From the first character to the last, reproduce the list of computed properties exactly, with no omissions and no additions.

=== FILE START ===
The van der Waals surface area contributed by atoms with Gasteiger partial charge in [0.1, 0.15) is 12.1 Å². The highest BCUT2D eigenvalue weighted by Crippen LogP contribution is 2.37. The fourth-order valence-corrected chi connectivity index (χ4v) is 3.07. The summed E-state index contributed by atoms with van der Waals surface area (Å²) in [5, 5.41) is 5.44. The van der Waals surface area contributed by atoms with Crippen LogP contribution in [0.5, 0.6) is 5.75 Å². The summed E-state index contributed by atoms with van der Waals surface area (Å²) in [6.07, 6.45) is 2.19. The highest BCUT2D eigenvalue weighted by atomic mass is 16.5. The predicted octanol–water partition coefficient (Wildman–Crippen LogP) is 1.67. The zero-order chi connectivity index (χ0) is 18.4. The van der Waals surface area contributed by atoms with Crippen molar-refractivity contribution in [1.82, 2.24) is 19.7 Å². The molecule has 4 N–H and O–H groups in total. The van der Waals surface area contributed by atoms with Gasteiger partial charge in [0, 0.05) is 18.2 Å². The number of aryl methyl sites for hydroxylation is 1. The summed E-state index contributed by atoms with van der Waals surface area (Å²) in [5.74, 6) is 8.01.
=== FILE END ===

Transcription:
The van der Waals surface area contributed by atoms with Gasteiger partial charge in [0.1, 0.15) is 12.1 Å². The highest BCUT2D eigenvalue weighted by Crippen LogP contribution is 2.37. The fourth-order valence-corrected chi connectivity index (χ4v) is 3.07. The summed E-state index contributed by atoms with van der Waals surface area (Å²) in [5, 5.41) is 5.44. The van der Waals surface area contributed by atoms with Crippen LogP contribution in [0.5, 0.6) is 5.75 Å². The summed E-state index contributed by atoms with van der Waals surface area (Å²) in [6.07, 6.45) is 2.19. The highest BCUT2D eigenvalue weighted by atomic mass is 16.5. The predicted octanol–water partition coefficient (Wildman–Crippen LogP) is 1.67. The zero-order chi connectivity index (χ0) is 18.4. The van der Waals surface area contributed by atoms with Crippen molar-refractivity contribution in [1.82, 2.24) is 19.7 Å². The molecule has 4 N–H and O–H groups in total. The van der Waals surface area contributed by atoms with Gasteiger partial charge in [0, 0.05) is 18.2 Å². The number of aryl methyl sites for hydroxylation is 1. The summed E-state index contributed by atoms with van der Waals surface area (Å²) in [5.74, 6) is 8.01.